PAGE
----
About a week ago, somebody sent me a link to this article, titled Please Don’t Help My Kids. As is typically the case, over the next several days I saw it everywhere… it ran across my newsfeed and my inbox dozens of times.
Let me end any suspense and just say: I didn’t like it.
Especially on the first reading (yes, I read it several times), it came across as harsh and sort of unnecessarily sanctimonious. But because I know what it feels like to have my entire point missed because people have read my words and wrote them off as being…. well, harsh and sanctimonious…. I read it again. And then I read all the comments, where the author did further explain where she was coming from and helped me see her position with a little more clarity.
What I finally realized was that there was no way I could fairly assess it, simply because we are wholly different people, and more importantly: very different parents.
At one point in the article, she says, “I didn’t bring them to the park so they could learn how to manipulate others into doing the hard work for them. I brought them here so they could learn to do it themselves.” I bring my kids to the park to play. Learning how to climb ladders and pump themselves on the swings (which, by the way, you can’t stop them from learning) is simply a side-effect. Sort of like I don’t make cookies to teach them about fractions and the chemical reactions involved in baking. We make cookies because a little voice says, “Mommy, let’s make cookies!” The learning happens anyway.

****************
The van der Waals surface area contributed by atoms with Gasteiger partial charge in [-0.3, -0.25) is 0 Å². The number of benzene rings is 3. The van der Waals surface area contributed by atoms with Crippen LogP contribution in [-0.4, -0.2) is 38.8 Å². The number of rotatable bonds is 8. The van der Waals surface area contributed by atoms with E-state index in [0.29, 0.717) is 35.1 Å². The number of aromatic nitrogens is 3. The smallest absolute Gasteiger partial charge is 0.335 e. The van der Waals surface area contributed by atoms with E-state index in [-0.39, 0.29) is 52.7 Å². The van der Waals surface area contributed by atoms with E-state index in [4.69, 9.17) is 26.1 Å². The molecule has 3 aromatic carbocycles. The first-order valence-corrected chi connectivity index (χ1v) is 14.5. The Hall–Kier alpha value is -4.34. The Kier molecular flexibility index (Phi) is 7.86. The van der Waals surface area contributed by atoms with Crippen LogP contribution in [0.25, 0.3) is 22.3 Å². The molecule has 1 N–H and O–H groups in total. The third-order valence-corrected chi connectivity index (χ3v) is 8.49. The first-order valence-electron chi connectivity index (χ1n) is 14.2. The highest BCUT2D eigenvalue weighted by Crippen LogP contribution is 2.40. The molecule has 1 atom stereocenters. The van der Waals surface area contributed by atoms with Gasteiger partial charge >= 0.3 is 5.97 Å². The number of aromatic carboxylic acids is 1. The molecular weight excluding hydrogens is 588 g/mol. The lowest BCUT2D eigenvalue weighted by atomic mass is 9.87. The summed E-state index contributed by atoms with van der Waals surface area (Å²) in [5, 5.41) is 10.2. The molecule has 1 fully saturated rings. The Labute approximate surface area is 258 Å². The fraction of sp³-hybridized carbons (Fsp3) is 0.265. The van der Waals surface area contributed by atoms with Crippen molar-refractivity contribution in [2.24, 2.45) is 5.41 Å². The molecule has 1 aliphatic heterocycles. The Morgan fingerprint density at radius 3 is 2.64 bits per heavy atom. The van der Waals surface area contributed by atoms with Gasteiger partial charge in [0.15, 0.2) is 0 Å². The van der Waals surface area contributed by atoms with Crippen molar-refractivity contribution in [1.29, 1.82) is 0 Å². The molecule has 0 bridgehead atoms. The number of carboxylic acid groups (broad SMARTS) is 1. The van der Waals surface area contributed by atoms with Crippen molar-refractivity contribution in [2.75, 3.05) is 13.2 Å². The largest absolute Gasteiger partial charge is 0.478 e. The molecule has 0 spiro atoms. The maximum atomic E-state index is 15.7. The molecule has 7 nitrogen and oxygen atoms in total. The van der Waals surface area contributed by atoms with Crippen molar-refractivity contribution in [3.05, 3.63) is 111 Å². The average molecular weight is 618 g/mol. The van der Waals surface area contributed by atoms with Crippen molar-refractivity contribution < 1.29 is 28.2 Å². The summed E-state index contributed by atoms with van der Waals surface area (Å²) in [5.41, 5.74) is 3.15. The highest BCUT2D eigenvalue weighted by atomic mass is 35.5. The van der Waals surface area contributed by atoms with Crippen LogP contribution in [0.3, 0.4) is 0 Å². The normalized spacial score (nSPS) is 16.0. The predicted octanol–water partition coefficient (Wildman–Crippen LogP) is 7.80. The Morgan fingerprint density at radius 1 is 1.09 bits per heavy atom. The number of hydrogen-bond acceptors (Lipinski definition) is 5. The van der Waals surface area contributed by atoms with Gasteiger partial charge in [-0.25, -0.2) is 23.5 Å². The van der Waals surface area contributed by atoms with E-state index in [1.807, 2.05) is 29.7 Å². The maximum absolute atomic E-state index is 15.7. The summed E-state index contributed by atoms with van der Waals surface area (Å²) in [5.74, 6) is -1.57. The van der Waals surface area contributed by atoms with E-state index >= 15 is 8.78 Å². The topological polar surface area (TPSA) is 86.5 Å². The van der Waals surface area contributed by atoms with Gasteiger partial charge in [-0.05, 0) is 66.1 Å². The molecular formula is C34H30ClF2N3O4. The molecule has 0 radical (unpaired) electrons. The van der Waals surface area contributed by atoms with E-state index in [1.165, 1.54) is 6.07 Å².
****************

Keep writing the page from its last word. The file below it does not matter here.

She also talks about being deliberately 15 feet away so they can learn to do it themselves. When my kids are little, I’m rarely 15 feet away… not because I’m hovering, but because when that same little voice says, “Play with me, Mommy!” I try to say yes. We climb, we explore, and we play together.
Finally, if one of my kids needs my help, I give it…. just as I help my husband, my sister, my parents, or my friends. I can’t remember a time when I’ve been asked to help and have deliberately held back in order to “teach them a lesson.” Admitting and asking for help is not a sign of weakness, but a sign of strength.
My kids don’t need help on the playground any more, but I was always there as they learned. Not in an in-your-face kind of way, but in a, “Keep being awesome. I’m here if you need me” kind of way. They climbed, they pushed, they tested, they explored their boundaries. And if they needed my hand, I gave it to them.
Does that mean then that I’m always in their space, “helping” even if they don’t want it, and preventing them from learning things on their own? Of course not! There are certainly times – lots of times – when kids need nothing more than their parents to get the heck out of their way and let them do things on their own. Absolutely. And your kids will let you know. I remember when Everett was still a toddler, his daily mantra for a year was, “Ebbet do it!” And we’d stand back, and he’d do it.
Though our approaches might be different, I don’t doubt that the writer of this article and myself want the same things for our children:
I want my girls to know the exhilaration of overcoming fear and doubt and achieving a hard-won success.
I want them to believe in their own abilities and be confident and determined in their actions.
I want them to feel capable of making their own decisions, developing their own skills, taking their own risks, and coping with their own feelings.
Those are some of the reasons I unschool, right there. And no question, there is power in discovering you can do something yourself. But there’s also power – at any age – in having somebody by your side, holding your hand, and telling you, “Don’t worry, you’ve got this. And I’ve got your back.”